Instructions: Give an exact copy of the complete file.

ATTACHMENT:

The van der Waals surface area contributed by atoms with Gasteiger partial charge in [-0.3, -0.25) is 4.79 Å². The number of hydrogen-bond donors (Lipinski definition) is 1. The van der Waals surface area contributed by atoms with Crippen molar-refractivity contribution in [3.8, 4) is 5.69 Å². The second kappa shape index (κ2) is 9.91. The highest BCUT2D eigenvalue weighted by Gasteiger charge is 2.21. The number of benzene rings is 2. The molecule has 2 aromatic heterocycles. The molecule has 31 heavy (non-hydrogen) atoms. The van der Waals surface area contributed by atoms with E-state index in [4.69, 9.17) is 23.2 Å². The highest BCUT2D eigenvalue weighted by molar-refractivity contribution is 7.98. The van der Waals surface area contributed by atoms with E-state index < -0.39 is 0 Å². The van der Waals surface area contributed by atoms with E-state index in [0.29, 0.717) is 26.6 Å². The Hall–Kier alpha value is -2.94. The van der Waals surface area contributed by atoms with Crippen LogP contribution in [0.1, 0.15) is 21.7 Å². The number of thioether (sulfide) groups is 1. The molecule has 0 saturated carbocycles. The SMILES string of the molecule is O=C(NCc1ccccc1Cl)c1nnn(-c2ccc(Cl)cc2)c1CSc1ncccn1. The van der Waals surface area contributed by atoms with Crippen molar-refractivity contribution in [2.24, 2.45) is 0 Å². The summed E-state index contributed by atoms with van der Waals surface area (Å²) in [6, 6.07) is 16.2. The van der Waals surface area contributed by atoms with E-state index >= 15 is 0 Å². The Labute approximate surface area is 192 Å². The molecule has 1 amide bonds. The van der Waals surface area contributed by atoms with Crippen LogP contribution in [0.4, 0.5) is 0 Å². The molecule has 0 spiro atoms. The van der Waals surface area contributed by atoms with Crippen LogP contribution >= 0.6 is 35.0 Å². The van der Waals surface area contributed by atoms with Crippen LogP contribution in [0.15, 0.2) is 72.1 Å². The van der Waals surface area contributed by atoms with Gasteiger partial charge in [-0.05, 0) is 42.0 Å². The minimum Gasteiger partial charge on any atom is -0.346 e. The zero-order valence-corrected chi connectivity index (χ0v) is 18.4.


The van der Waals surface area contributed by atoms with Gasteiger partial charge in [-0.3, -0.25) is 4.79 Å². The number of hydrogen-bond donors (Lipinski definition) is 1. The van der Waals surface area contributed by atoms with Crippen molar-refractivity contribution in [3.8, 4) is 5.69 Å². The second kappa shape index (κ2) is 9.91. The highest BCUT2D eigenvalue weighted by Gasteiger charge is 2.21. The number of benzene rings is 2. The molecule has 2 aromatic heterocycles. The molecule has 31 heavy (non-hydrogen) atoms. The van der Waals surface area contributed by atoms with E-state index in [4.69, 9.17) is 23.2 Å². The highest BCUT2D eigenvalue weighted by molar-refractivity contribution is 7.98. The van der Waals surface area contributed by atoms with E-state index < -0.39 is 0 Å². The van der Waals surface area contributed by atoms with E-state index in [0.29, 0.717) is 26.6 Å². The Hall–Kier alpha value is -2.94. The van der Waals surface area contributed by atoms with Crippen LogP contribution in [0.1, 0.15) is 21.7 Å². The number of thioether (sulfide) groups is 1. The molecule has 0 saturated carbocycles. The SMILES string of the molecule is O=C(NCc1ccccc1Cl)c1nnn(-c2ccc(Cl)cc2)c1CSc1ncccn1. The van der Waals surface area contributed by atoms with Crippen molar-refractivity contribution in [2.24, 2.45) is 0 Å². The summed E-state index contributed by atoms with van der Waals surface area (Å²) in [6, 6.07) is 16.2. The van der Waals surface area contributed by atoms with E-state index >= 15 is 0 Å². The Labute approximate surface area is 192 Å². The molecule has 1 amide bonds. The van der Waals surface area contributed by atoms with Crippen LogP contribution in [0.4, 0.5) is 0 Å². The molecule has 0 spiro atoms. The van der Waals surface area contributed by atoms with Crippen LogP contribution >= 0.6 is 35.0 Å². The van der Waals surface area contributed by atoms with Crippen LogP contribution in [0.15, 0.2) is 72.1 Å². The van der Waals surface area contributed by atoms with Gasteiger partial charge in [-0.05, 0) is 42.0 Å². The minimum Gasteiger partial charge on any atom is -0.346 e. The zero-order valence-corrected chi connectivity index (χ0v) is 18.4.